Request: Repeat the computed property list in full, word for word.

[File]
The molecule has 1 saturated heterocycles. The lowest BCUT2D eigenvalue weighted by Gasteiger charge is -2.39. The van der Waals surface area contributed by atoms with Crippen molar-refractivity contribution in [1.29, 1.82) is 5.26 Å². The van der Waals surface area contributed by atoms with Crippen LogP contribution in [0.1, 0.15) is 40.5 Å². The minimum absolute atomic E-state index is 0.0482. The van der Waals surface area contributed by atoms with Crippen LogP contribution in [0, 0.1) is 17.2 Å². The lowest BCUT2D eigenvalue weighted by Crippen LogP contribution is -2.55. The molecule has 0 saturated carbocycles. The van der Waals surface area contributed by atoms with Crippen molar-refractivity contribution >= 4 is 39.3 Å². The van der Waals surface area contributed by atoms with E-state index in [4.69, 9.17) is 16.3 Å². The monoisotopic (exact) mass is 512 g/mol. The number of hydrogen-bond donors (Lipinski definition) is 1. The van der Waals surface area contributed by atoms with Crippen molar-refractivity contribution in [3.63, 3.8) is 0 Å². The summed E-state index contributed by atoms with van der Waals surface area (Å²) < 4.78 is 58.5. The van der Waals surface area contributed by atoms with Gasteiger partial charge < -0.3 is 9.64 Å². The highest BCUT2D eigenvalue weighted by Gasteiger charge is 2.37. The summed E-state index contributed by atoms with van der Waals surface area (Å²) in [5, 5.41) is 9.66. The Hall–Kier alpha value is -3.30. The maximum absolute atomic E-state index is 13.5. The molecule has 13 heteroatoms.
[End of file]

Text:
The molecule has 1 saturated heterocycles. The lowest BCUT2D eigenvalue weighted by Gasteiger charge is -2.39. The van der Waals surface area contributed by atoms with Crippen molar-refractivity contribution in [1.29, 1.82) is 5.26 Å². The van der Waals surface area contributed by atoms with Crippen LogP contribution in [0.1, 0.15) is 40.5 Å². The minimum absolute atomic E-state index is 0.0482. The van der Waals surface area contributed by atoms with Crippen LogP contribution in [0, 0.1) is 17.2 Å². The lowest BCUT2D eigenvalue weighted by Crippen LogP contribution is -2.55. The molecule has 0 saturated carbocycles. The van der Waals surface area contributed by atoms with Crippen molar-refractivity contribution >= 4 is 39.3 Å². The van der Waals surface area contributed by atoms with E-state index in [4.69, 9.17) is 16.3 Å². The monoisotopic (exact) mass is 512 g/mol. The number of hydrogen-bond donors (Lipinski definition) is 1. The van der Waals surface area contributed by atoms with Crippen molar-refractivity contribution in [3.63, 3.8) is 0 Å². The summed E-state index contributed by atoms with van der Waals surface area (Å²) < 4.78 is 58.5. The van der Waals surface area contributed by atoms with Gasteiger partial charge < -0.3 is 9.64 Å². The highest BCUT2D eigenvalue weighted by Gasteiger charge is 2.37. The summed E-state index contributed by atoms with van der Waals surface area (Å²) in [5, 5.41) is 9.66. The Hall–Kier alpha value is -3.30. The maximum absolute atomic E-state index is 13.5. The molecule has 13 heteroatoms.